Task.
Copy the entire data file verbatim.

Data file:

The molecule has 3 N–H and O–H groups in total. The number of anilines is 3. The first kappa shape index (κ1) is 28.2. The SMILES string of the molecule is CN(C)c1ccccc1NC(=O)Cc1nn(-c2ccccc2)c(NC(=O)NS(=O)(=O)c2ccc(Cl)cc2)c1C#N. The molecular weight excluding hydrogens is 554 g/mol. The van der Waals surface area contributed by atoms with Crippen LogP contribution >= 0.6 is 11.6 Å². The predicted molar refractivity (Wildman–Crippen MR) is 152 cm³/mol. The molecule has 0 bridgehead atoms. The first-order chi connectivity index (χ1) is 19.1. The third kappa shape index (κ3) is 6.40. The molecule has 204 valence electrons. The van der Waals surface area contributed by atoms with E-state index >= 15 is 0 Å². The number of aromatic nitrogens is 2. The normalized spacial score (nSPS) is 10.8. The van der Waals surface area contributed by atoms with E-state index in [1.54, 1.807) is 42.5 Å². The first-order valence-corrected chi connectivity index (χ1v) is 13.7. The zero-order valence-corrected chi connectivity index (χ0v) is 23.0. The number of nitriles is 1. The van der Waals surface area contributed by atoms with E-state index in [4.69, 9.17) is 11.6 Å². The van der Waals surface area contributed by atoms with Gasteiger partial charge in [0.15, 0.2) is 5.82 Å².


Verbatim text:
The molecule has 3 N–H and O–H groups in total. The number of anilines is 3. The first kappa shape index (κ1) is 28.2. The SMILES string of the molecule is CN(C)c1ccccc1NC(=O)Cc1nn(-c2ccccc2)c(NC(=O)NS(=O)(=O)c2ccc(Cl)cc2)c1C#N. The molecular weight excluding hydrogens is 554 g/mol. The van der Waals surface area contributed by atoms with Crippen LogP contribution >= 0.6 is 11.6 Å². The predicted molar refractivity (Wildman–Crippen MR) is 152 cm³/mol. The molecule has 0 bridgehead atoms. The first-order chi connectivity index (χ1) is 19.1. The third kappa shape index (κ3) is 6.40. The molecule has 204 valence electrons. The van der Waals surface area contributed by atoms with E-state index >= 15 is 0 Å². The number of aromatic nitrogens is 2. The normalized spacial score (nSPS) is 10.8. The van der Waals surface area contributed by atoms with E-state index in [1.54, 1.807) is 42.5 Å². The first-order valence-corrected chi connectivity index (χ1v) is 13.7. The zero-order valence-corrected chi connectivity index (χ0v) is 23.0. The number of nitriles is 1. The van der Waals surface area contributed by atoms with E-state index in [4.69, 9.17) is 11.6 Å². The van der Waals surface area contributed by atoms with Gasteiger partial charge in [0.15, 0.2) is 5.82 Å².